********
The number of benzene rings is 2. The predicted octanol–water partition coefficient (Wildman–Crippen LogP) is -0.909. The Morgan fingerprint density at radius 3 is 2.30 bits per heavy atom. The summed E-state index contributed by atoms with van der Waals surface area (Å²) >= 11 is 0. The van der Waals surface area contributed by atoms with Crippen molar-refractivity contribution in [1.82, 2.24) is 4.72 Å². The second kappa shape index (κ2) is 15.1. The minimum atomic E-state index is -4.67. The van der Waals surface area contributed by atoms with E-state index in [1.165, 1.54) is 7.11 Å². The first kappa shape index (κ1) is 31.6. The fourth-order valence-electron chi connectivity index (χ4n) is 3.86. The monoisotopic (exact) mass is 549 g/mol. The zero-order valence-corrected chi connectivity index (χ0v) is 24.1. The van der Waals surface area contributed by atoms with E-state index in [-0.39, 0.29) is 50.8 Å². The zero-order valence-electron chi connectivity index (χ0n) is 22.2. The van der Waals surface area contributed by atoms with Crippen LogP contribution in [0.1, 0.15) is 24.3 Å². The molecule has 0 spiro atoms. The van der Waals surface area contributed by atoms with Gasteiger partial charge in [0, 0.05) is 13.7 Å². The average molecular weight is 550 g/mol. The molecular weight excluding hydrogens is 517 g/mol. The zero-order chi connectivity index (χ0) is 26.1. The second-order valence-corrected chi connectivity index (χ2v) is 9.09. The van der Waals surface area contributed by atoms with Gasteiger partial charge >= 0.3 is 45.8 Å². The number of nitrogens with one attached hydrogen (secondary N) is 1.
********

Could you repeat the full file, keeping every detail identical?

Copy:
The number of benzene rings is 2. The predicted octanol–water partition coefficient (Wildman–Crippen LogP) is -0.909. The Morgan fingerprint density at radius 3 is 2.30 bits per heavy atom. The summed E-state index contributed by atoms with van der Waals surface area (Å²) >= 11 is 0. The van der Waals surface area contributed by atoms with Crippen molar-refractivity contribution in [1.82, 2.24) is 4.72 Å². The second kappa shape index (κ2) is 15.1. The minimum atomic E-state index is -4.67. The van der Waals surface area contributed by atoms with E-state index in [1.165, 1.54) is 7.11 Å². The first kappa shape index (κ1) is 31.6. The fourth-order valence-electron chi connectivity index (χ4n) is 3.86. The monoisotopic (exact) mass is 549 g/mol. The zero-order valence-corrected chi connectivity index (χ0v) is 24.1. The van der Waals surface area contributed by atoms with E-state index in [-0.39, 0.29) is 50.8 Å². The zero-order valence-electron chi connectivity index (χ0n) is 22.2. The van der Waals surface area contributed by atoms with Crippen LogP contribution in [0.1, 0.15) is 24.3 Å². The molecule has 0 spiro atoms. The van der Waals surface area contributed by atoms with Gasteiger partial charge in [0, 0.05) is 13.7 Å². The average molecular weight is 550 g/mol. The molecular weight excluding hydrogens is 517 g/mol. The zero-order chi connectivity index (χ0) is 26.1. The second-order valence-corrected chi connectivity index (χ2v) is 9.09. The van der Waals surface area contributed by atoms with Gasteiger partial charge >= 0.3 is 45.8 Å². The number of nitrogens with one attached hydrogen (secondary N) is 1.